The use of earphones and headphones has boomed, especially in this age of Zoom meetings and conference calls. However, the amount of time with amplified noise close to your ears by wearing either in-ear (earphones/earbuds) or on-ear/over-ear (headphones) highlights the need to not only choose the right type, but use them safely.
Bringing amplified sound into or onto your ears creates a higher risk of hearing loss, this is mostly caused by high volume but can also result from prolonged use.
Don’t damage your hearing or ears
Even being plugged in for an online meeting, you can minimise any danger of permanent hearing loss by limiting the volume you listen at as well as how long and how often you use any headphones. Earphones and headphones can both include attached microphones for telephony and meeting applications, but how they perform can differ greatly. The quality of the device you use can also impact your ear health.
Earphones, that sit inside the ear canal and nearer the inner ear, pose a higher risk to your hearing than headphones at a similar volume. Poor fitting earphones also affect the sound quality and increase the likelihood of overcompensation with volume. They can also scratch and aggravate your ears and, annoyingly, keep falling out.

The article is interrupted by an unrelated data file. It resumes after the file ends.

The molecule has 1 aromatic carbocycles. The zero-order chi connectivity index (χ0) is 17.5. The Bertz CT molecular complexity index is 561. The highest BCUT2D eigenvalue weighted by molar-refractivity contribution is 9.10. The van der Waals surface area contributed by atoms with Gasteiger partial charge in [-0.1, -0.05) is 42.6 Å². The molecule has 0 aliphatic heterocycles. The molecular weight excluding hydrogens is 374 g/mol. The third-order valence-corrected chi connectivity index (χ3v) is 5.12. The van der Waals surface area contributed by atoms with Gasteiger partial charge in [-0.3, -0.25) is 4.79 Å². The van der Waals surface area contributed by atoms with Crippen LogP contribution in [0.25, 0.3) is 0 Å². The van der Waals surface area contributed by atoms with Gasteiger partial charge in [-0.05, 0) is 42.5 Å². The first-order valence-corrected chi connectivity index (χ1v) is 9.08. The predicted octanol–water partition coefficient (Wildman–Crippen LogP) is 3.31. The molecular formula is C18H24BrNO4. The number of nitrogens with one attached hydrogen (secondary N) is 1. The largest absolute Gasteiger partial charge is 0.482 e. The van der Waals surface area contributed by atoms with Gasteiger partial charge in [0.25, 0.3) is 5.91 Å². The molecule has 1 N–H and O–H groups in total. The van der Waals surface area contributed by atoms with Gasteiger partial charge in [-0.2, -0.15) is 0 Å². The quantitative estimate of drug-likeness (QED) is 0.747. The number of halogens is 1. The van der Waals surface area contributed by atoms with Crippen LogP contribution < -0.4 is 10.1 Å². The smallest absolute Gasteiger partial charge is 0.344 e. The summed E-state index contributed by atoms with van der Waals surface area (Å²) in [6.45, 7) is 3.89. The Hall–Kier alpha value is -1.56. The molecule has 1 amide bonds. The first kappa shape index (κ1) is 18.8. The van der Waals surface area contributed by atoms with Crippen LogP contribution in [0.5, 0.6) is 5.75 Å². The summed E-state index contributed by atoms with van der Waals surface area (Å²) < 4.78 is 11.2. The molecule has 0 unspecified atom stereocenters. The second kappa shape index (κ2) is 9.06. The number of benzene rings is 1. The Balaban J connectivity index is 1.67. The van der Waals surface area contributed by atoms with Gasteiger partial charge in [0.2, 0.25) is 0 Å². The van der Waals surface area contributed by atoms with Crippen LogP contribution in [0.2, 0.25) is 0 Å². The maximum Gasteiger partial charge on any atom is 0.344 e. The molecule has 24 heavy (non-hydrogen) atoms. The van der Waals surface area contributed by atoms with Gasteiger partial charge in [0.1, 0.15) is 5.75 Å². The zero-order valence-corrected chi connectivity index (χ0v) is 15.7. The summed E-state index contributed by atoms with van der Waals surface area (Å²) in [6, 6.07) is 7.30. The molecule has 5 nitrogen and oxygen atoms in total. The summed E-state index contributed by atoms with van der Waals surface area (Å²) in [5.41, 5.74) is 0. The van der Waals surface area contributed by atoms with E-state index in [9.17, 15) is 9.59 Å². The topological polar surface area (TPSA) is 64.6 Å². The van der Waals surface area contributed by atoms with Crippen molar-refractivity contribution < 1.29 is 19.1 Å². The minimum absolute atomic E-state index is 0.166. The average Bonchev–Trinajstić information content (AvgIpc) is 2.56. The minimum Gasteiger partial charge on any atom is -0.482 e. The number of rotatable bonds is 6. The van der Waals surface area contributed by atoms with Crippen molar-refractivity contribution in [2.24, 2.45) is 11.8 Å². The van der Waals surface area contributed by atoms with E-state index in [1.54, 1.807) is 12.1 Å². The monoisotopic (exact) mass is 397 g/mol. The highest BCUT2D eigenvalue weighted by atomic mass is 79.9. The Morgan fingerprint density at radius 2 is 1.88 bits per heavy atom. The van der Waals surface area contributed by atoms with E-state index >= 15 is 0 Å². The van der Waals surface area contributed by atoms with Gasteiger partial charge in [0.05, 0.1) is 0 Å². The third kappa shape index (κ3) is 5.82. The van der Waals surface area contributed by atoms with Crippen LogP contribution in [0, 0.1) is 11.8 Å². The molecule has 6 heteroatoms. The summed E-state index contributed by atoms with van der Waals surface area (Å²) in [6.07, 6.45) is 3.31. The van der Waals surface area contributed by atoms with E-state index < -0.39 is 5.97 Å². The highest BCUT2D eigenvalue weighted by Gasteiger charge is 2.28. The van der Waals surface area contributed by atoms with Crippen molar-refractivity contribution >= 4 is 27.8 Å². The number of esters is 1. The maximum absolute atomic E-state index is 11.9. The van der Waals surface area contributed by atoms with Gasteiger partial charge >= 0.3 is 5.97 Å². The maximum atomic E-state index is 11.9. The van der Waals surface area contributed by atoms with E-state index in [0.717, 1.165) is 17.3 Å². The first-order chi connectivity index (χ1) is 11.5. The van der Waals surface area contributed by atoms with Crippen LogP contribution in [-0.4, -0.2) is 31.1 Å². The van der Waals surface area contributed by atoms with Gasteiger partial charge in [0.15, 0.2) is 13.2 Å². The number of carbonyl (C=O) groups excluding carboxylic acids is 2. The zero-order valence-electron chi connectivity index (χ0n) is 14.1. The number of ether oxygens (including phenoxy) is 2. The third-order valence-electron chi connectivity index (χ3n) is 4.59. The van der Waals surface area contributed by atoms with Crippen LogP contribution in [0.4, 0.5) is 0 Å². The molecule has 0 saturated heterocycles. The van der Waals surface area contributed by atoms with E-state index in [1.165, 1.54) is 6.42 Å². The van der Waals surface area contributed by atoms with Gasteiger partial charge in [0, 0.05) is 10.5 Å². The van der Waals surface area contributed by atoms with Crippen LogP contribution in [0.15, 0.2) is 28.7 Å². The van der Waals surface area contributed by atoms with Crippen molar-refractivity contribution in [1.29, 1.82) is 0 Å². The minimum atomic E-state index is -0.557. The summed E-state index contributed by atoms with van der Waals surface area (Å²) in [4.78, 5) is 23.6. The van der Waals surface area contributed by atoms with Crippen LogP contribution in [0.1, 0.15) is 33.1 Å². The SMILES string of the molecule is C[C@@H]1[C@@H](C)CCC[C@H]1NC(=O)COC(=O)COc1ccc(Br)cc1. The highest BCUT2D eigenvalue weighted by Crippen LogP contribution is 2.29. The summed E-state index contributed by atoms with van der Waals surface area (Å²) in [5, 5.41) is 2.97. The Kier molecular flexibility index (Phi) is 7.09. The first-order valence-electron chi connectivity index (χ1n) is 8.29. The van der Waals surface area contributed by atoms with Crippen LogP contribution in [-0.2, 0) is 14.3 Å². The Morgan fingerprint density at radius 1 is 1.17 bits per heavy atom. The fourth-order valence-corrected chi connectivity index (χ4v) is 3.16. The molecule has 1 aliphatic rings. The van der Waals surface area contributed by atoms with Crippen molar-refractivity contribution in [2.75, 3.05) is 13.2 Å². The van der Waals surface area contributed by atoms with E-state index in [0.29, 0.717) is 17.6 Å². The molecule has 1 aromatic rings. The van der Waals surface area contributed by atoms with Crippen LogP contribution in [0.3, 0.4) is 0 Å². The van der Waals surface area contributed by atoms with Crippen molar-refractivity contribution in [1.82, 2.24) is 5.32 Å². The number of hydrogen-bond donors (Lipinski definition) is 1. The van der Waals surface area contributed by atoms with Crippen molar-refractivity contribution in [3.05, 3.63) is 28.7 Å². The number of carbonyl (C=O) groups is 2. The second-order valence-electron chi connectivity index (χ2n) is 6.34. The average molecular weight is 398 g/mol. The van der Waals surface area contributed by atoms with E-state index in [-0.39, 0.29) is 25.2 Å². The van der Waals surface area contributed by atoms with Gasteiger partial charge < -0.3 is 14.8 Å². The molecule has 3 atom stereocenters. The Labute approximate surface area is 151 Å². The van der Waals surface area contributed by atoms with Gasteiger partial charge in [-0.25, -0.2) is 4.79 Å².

On-ear or over-ear headphones, because of their size, can offer larger, better quality speakers and performance for both bass and treble. On-ear headphones will admit more ambient noise than over-ear ones, which enclose the ears more fully. Comparative comfort will depend on type and time usage. On-ear can be uncomfortable with prolonged use, while over-ear can be hot and comfort can ultimately depend on whether they actually cover or ‘crunch’ your ears.
Benefits of noise-cancelling devices
Noise-cancelling devises are considerably more expensive than ‘passive’ ones. They block, or ‘cancel’, unwanted low-frequency noise so you can listen with greater clarity. The technology of this, simply put, is to ‘cancel’ ambient sounds with an opposite sound that neutralises them, leaving you with just the amplified sound.
Noise-cancelling devices require power to operate, either through an attached battery pack or an internal rechargeable battery.
Existing Hearing Loss
An underlying hearing loss may complicate the use of headphones. Read more..
Benefit of Individual Hearing Advice
The information in this article is of a general nature and may not be suitable for all people. For individualized advice regarding the most appropriate headphones or earphones and how to use them safely from one of our Audiologists or Audiometrists please contact us